Safe havens in Pakistan played a role in allowing the Lashkar-e-Taiba (LeT) terror group to plan and practise for the attack on India's financial capital of Mumbai, says the head of the US defence forces.
The Nov 26 terrorist attack in Mumbai is just the latest evidence of the danger that terrorist safe havens present to the world, chairman of the Joint Chiefs of Staff Admiral Mike Mullen said at a Pentagon news conference on Wednesday.
"A significant objective in Afghanistan and Pakistan is to not have a safe haven," Mullen, just back from a trip to Pakistan and India in the wake of Mumbai attacks, said. "And I try to pay a lot of attention to the evolution of potential safe havens."
Asked what could be done to prevent future attacks, Mullen said: "...clearly it (Mumbai attack) was facilitated by the availability of camps and training grounds in Pakistan -- and it is that ability to operate and train over an extended period of time in very sophisticated tactics that, to me, is very powerful."
On the role that members of the Pakistani intelligence agency Inter-Services Intelligence (ISI) may have played in the Mumbai attacks, Mullen said: "There's a rich history here of ISI fomenting challenges, particularly in Kashmir, and everybody is aware of that."
"We're aware of that. The Indians are aware of that. The Pakistanis are aware of that, as is the international community writ large.
"And it's literally that piece of the previous strategy in Pakistan which I believe has got to shift for the future, and without getting into the specifics of what was causal, certainly in a classified way, or what happened here," he said.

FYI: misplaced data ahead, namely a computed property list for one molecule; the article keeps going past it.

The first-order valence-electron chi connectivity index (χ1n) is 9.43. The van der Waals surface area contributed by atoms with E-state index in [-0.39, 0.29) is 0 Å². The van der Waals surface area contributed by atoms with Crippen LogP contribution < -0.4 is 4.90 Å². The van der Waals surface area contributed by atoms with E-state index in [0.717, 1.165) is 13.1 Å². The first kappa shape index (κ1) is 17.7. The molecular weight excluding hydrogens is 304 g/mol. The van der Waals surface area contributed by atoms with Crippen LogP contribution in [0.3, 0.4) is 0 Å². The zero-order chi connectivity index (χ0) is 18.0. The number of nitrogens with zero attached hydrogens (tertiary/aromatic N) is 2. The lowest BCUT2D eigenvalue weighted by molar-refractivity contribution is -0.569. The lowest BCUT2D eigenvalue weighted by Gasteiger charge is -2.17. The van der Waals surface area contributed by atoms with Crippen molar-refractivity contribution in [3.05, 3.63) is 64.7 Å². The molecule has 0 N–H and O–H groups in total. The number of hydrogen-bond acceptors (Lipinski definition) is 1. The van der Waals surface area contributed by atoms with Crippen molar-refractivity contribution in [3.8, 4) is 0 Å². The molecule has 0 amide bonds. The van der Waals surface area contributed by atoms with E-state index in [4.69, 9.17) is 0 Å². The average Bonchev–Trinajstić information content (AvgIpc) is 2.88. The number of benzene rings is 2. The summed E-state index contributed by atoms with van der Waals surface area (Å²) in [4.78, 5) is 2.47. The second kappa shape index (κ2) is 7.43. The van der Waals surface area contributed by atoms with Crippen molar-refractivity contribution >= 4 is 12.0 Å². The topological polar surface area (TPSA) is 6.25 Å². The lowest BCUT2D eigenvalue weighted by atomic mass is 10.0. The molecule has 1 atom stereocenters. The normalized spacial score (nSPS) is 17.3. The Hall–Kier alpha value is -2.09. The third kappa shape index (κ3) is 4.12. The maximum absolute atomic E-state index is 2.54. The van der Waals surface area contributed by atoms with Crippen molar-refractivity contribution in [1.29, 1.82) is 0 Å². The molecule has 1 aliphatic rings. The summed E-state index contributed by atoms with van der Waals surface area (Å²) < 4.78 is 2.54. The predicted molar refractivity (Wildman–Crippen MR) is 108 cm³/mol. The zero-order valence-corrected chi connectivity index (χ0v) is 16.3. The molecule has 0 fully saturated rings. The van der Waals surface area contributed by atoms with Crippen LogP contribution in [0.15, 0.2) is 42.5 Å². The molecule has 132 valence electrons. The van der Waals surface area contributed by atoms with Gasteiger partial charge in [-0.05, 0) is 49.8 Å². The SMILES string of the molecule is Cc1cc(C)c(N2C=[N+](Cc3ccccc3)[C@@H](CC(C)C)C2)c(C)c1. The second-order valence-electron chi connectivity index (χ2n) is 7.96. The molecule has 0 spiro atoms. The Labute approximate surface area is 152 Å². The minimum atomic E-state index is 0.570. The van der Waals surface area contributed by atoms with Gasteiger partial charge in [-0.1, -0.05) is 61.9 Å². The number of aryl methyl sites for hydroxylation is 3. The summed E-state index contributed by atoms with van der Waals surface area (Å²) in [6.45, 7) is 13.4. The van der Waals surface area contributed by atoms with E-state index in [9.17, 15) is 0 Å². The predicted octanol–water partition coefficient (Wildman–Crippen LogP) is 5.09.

The lesson in the Mumbai attacks is to not underestimate the potential of terrorists, Mullen said.
"It shouldn't be lost on anyone how a handful of well-trained terrorists using fairly unsophisticated tools in a highly sophisticated manner had at bay an entire city and nearly brought to a boil interstate tensions between two nuclear powers," Mullen said.
"This wasn't just an attack on Indians or Americans or Brits or even Jews," he continued. "It was, rather, an attack on all of us who love the sacred dignity of human life. As we witnessed in our own country seven years ago, the tactic of terrorism can be a deadly strategic weapon."
The defence chief said he came away relieved that the two countries showed restraint, but disturbed by the way a handful of terrorists held a city of 18 million people hostage.
"I will not go so far as to say that tensions were then or are now completely eased in the wake of the Mumbai attacks," Mullen said.
"You can imagine... the degree to which fear and uncertainty have gripped the Indian people, and just how strong was their desire for justice."
Mullen said he sensed a real appreciation in Pakistan for the seriousness of the attacks and the growing threats of terrorism inside Pakistan.